If you use the balloon solution, consider asking students to calculate how many balloons they would need and of what size. You might want to have them think about the forces involved. The force of gravity acts downwards on the PSA, so the balloons must provide an equal upward force. Students can also use trial and error to find the size and number of balloons. Instead of using the tennis ball for testing, use a polystyrene (similar to Styrofoam™) cup and add pennies to it till it reaches the weight of the PSA/tennis ball. Remember that you should be able to move the PSA up or down and have it stay in that position. A string may be too flexible for requirement #4. You may need to use something rigid like a straw or piece of lightweight metal or plastic.

You could attach a pulley to the PSA, or hang the PSA from an arm of a balance. A suitable weight must be selected to balance the PSA and it must be able to move vertically up and down. You can find equipment for this in a school physics lab, or ask if a student has a toy construction kit that you can use. Pulleys can be created with strings, rods and wheels. Students may discover how an equal arm balance works. The fulcrum is the point at which the arm balances, and a lighter weight must be placed farther out, away from the fulcrum, to balance a heavier weight closer to the fulcrum.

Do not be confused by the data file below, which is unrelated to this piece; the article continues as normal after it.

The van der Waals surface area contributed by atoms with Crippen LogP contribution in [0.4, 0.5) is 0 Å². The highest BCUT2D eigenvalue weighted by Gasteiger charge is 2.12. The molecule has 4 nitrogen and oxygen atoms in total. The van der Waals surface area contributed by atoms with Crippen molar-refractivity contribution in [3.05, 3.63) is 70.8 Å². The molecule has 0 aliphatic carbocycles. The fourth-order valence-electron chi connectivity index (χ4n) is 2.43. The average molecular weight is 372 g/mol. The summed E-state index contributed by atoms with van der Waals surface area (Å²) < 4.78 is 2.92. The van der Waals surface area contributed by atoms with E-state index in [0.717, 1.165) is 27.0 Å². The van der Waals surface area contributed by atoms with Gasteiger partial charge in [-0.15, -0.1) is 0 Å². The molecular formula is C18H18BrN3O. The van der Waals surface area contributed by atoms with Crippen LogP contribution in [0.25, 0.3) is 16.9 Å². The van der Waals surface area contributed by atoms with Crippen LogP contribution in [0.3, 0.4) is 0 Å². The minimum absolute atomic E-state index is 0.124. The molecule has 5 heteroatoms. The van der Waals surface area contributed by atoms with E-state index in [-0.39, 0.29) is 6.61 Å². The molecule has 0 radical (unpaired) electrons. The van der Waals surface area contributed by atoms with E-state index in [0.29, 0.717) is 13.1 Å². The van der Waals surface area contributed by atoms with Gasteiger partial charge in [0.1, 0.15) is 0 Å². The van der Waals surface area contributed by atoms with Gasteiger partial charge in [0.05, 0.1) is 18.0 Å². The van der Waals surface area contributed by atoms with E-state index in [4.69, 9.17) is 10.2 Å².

You could immerse your PSA in water. You will need to attach a weight to the PSA. Instead of attaching a weight, you could punch a small hole in the PSA and put sand or some other substance inside it. Simply weighing the PSA down will not enable you to meet requirements #3 and #4. Students can learn a lot about buoyancy in this exercise.